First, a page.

Feature

Editor's Letter: The great American vacation

The great American vacation is slipping away. It is increasingly reduced to a couple of days tacked on to a long weekend.

The great American vacation is slipping away. The number of Americans taking off from work for less than a full week at a time has more than doubled since 1990. Fewer and fewer workers are willing to risk a full two weeks away from the job, fearing perhaps that they’ll return to find their sales trophy in a box and a stranger in their cubicle. Instead, vacations are reduced to a couple of days tacked on to a long weekend, like a housekeeping addendum to an inter-office memo. Worse, the more senior the employee, the more likely she spends some part of that mini-vacation in the death grip of a digital-communications device.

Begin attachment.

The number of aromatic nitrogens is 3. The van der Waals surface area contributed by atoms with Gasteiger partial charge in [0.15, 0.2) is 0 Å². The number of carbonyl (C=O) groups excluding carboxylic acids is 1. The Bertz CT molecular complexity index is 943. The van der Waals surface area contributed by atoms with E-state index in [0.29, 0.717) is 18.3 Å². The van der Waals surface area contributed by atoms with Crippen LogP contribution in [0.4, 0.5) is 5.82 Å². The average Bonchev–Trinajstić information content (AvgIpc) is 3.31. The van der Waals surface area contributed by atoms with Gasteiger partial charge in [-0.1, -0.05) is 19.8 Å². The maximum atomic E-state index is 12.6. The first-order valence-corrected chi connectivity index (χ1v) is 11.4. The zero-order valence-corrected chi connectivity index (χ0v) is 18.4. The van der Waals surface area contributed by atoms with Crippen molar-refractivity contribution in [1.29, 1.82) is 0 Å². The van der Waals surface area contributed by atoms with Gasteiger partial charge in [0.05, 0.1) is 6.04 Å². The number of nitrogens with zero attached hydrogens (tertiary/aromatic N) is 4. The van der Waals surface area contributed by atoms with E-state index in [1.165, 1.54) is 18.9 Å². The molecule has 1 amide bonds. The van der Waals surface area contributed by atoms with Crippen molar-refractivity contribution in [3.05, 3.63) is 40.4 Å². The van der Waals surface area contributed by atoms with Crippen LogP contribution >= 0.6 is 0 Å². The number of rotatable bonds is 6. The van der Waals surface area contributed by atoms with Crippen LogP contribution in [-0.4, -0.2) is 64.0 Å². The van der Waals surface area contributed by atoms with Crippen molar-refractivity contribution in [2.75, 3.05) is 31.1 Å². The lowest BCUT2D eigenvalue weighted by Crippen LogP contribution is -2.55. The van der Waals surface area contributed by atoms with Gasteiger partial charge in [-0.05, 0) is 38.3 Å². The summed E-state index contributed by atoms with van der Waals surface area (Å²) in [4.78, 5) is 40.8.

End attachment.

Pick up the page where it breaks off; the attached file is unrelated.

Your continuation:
This is no good. Foreign or exotic travel rarely accommodates a long weekend. And while it’s nice to stay on at a resort after the conference has packed up, hybrid travel in which high-octane stress gives way to solar-powered decompression doesn’t leave the traveler transformed, as a true vacation should. In their effect, or lack of it, short vacations stink. A real vacation is a genuine departure even if it’s a disaster. (“The worst trips make the best reading,” said Paul Theroux.) When I was young, my parents squeezed kids and collie into a sedan and drove 14 hours to the ocean. This was insane as well as miserable. We lived a couple hours’ drive from other vacation spots that, unlike our destination, had the added benefit of being affordable. But the sweaty, Freon-free drive, the sibling wrangles and roadside bathroom breaks, the bad air and worse food yielded to exultation upon reaching the promised land. Those beach vacations were hard-earned, hard-bought, and memorable. All two weeks of them.

Francis Wilkinson

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